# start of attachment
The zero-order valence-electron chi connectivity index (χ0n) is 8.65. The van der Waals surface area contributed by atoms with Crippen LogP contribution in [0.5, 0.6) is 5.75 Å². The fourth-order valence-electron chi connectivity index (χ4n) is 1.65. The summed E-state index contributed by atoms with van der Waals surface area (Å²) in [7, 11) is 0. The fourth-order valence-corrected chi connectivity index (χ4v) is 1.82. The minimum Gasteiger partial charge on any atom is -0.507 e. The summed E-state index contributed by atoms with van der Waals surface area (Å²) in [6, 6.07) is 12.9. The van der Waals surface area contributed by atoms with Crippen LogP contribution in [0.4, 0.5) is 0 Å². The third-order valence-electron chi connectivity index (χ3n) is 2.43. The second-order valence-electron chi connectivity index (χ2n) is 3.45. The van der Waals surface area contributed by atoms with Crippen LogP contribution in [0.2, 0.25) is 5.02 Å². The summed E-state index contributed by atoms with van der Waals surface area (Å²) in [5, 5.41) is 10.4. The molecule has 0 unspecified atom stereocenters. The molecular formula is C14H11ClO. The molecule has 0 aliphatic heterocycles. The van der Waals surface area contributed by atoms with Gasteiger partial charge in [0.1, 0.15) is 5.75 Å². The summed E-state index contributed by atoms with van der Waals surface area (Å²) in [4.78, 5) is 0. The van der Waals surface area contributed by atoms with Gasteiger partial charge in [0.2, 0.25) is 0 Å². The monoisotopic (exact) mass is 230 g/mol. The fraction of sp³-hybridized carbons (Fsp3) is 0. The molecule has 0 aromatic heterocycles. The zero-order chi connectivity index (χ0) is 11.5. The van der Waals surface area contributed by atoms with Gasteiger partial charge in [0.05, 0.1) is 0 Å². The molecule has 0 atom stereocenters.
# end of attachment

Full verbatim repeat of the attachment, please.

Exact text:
The zero-order valence-electron chi connectivity index (χ0n) is 8.65. The van der Waals surface area contributed by atoms with Crippen LogP contribution in [0.5, 0.6) is 5.75 Å². The fourth-order valence-electron chi connectivity index (χ4n) is 1.65. The summed E-state index contributed by atoms with van der Waals surface area (Å²) in [7, 11) is 0. The fourth-order valence-corrected chi connectivity index (χ4v) is 1.82. The minimum Gasteiger partial charge on any atom is -0.507 e. The summed E-state index contributed by atoms with van der Waals surface area (Å²) in [6, 6.07) is 12.9. The van der Waals surface area contributed by atoms with Crippen LogP contribution in [0.4, 0.5) is 0 Å². The third-order valence-electron chi connectivity index (χ3n) is 2.43. The second-order valence-electron chi connectivity index (χ2n) is 3.45. The van der Waals surface area contributed by atoms with Crippen LogP contribution in [0.2, 0.25) is 5.02 Å². The summed E-state index contributed by atoms with van der Waals surface area (Å²) in [5, 5.41) is 10.4. The molecule has 0 unspecified atom stereocenters. The molecular formula is C14H11ClO. The molecule has 0 aliphatic heterocycles. The van der Waals surface area contributed by atoms with Gasteiger partial charge in [0.1, 0.15) is 5.75 Å². The summed E-state index contributed by atoms with van der Waals surface area (Å²) in [4.78, 5) is 0. The van der Waals surface area contributed by atoms with Gasteiger partial charge in [0.2, 0.25) is 0 Å². The monoisotopic (exact) mass is 230 g/mol. The fraction of sp³-hybridized carbons (Fsp3) is 0. The molecule has 0 aromatic heterocycles. The zero-order chi connectivity index (χ0) is 11.5. The van der Waals surface area contributed by atoms with Gasteiger partial charge in [0.05, 0.1) is 0 Å². The molecule has 0 atom stereocenters.